Upper West Side Story: An Interview with Rebecca Stead | Under Cover

Rebecca Stead’s stellar new novel, When You Reach Me, is mysterious, funny, and fresh

Twelve-year-old Miranda is receiving mysterious notes, one of which says, “I am coming to save your friend’s life, and my own.” To make matters worse, the sender seems to know exactly what’s going to happen before it occurs. How did you come up with the idea for When You Reach Me? The idea came from an article in the New York Times about a guy who was walking around in Denver. He walked up to a policeman and said he couldn’t remember who he was or why he was in Denver. He didn’t even know if he had any connections there. So they tried lots of things to help him remember. Under hypnosis, he said he was married to a woman named Penny and they had two young daughters who were killed in a car accident. Eventually, they circulated photos of him, and he was claimed by Penny. But she wasn’t his wife—she was his fiancée. And they had no children. What a strange story. Maybe because I read a lot of speculative fiction as a kid, I immediately thought, maybe this guy knows something that we don’t. Or maybe this guy came from some time or place where this had actually come to pass. Maybe that’s why he’s here. What was the journey? And why did he end up with his brain kind of wiped clean? That was the nugget of the story, and it made me think of my own life and the people that I knew growing up here on New York’s Upper West Side. Your mother was a contestant on The $20,000 Pyramid with Dick Clark. Did she practice every evening like Miranda’s mom? I don’t remember her practicing—and there was also a different outcome. She didn’t win? No, she didn’t. But we did get consolation prizes, and one of them was a case of Panel Magic. What’s that? It’s a spray to clean your paneling. This is in the 1970s, and I guess a lot of people had wood paneling. We lived in this little New York apartment with plaster and paint. So we thought it was hysterical when we found out she had won a case of Panel Magic. She also won this huge case of Dentyne gum, which we loved. We were big gum chewers. That was really the highlight.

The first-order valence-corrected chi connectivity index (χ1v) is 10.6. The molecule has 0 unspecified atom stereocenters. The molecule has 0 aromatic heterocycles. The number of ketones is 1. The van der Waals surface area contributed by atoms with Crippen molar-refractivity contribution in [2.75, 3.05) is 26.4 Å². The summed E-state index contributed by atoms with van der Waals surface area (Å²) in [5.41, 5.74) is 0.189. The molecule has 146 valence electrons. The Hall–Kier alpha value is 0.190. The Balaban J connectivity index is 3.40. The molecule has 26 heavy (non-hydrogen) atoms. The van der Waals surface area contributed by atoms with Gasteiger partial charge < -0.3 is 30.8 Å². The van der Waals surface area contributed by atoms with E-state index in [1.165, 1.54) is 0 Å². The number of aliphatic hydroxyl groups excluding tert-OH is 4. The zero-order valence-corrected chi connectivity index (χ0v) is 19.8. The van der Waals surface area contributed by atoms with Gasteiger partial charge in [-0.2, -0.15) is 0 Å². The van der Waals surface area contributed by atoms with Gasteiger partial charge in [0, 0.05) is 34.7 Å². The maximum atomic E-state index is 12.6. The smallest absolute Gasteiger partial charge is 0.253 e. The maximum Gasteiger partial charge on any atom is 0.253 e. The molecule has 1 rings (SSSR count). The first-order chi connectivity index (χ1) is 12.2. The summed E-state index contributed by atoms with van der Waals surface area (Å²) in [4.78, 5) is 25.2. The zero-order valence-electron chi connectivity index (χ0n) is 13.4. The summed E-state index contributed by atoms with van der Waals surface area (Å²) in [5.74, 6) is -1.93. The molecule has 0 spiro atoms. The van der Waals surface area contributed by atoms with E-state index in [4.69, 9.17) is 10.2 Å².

Photograph by Matt Peyton/Getty Images for RBI

Miranda is seldom seen without her copy of A Wrinkle in Time. Was that also one of your childhood favorites? I read and reread it. In fact, Madeleine L’Engle is the only author that I can remember meeting as a child. I never had any curiosity about writers, but I do remember my excitement at meeting Madeleine L’Engle. She was at this bookstore that used to be on the Upper East Side called Books & Co. I remember what the room looked like. I remember these plates of fruit they had out, because it was just a really intense experience for me to meet her. And she inscribed my book the way that Miranda’s book is inscribed. She wrote, “Rebecca, Tesser well”? Yeah. I still have that with my unicorn book plate. I really loved her books. Since your story involves time travel, was it tough to make it work logically? I had a complete meltdown, actually, and I called my dad. He’s somebody who loves puzzles that have to do with mathematics. He likes speculative fiction. We would always see science-fiction movies and watch Star Trek together. He has a great mind for this kind of thing. I called him and said, “I really would love it if you could meet me for breakfast, like right away.” We sat at this restaurant, and I tried to lay out the story. I just kept falling into the same hole with the logic, and he really helped me straighten it out. That was a pivotal day, because I never lost it again after that.

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